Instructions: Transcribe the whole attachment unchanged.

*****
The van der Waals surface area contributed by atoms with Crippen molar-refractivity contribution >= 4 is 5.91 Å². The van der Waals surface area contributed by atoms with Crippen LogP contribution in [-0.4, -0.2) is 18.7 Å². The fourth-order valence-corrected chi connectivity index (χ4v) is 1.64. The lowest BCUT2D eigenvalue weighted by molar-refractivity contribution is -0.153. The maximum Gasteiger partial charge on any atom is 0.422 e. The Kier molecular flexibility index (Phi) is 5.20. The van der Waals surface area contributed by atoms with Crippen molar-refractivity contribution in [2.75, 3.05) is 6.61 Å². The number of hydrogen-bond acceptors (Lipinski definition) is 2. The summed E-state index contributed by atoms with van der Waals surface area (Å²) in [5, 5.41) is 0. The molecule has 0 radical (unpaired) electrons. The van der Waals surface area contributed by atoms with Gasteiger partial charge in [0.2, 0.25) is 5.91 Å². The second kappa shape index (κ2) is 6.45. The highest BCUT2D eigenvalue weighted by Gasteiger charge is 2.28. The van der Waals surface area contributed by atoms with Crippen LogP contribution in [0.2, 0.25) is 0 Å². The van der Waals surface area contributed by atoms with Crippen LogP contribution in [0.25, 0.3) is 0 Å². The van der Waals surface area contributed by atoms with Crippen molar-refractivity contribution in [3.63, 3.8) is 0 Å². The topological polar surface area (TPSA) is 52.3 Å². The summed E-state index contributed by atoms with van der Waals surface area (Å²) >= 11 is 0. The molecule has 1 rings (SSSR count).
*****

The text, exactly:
The van der Waals surface area contributed by atoms with Crippen molar-refractivity contribution >= 4 is 5.91 Å². The van der Waals surface area contributed by atoms with Crippen LogP contribution in [-0.4, -0.2) is 18.7 Å². The fourth-order valence-corrected chi connectivity index (χ4v) is 1.64. The lowest BCUT2D eigenvalue weighted by molar-refractivity contribution is -0.153. The maximum Gasteiger partial charge on any atom is 0.422 e. The Kier molecular flexibility index (Phi) is 5.20. The van der Waals surface area contributed by atoms with Crippen molar-refractivity contribution in [2.75, 3.05) is 6.61 Å². The number of hydrogen-bond acceptors (Lipinski definition) is 2. The summed E-state index contributed by atoms with van der Waals surface area (Å²) in [5, 5.41) is 0. The molecule has 0 radical (unpaired) electrons. The van der Waals surface area contributed by atoms with Gasteiger partial charge in [0.2, 0.25) is 5.91 Å². The second kappa shape index (κ2) is 6.45. The highest BCUT2D eigenvalue weighted by Gasteiger charge is 2.28. The van der Waals surface area contributed by atoms with Crippen LogP contribution in [0.2, 0.25) is 0 Å². The van der Waals surface area contributed by atoms with Crippen LogP contribution in [0.25, 0.3) is 0 Å². The van der Waals surface area contributed by atoms with Crippen molar-refractivity contribution in [3.63, 3.8) is 0 Å². The topological polar surface area (TPSA) is 52.3 Å². The summed E-state index contributed by atoms with van der Waals surface area (Å²) >= 11 is 0. The molecule has 1 rings (SSSR count).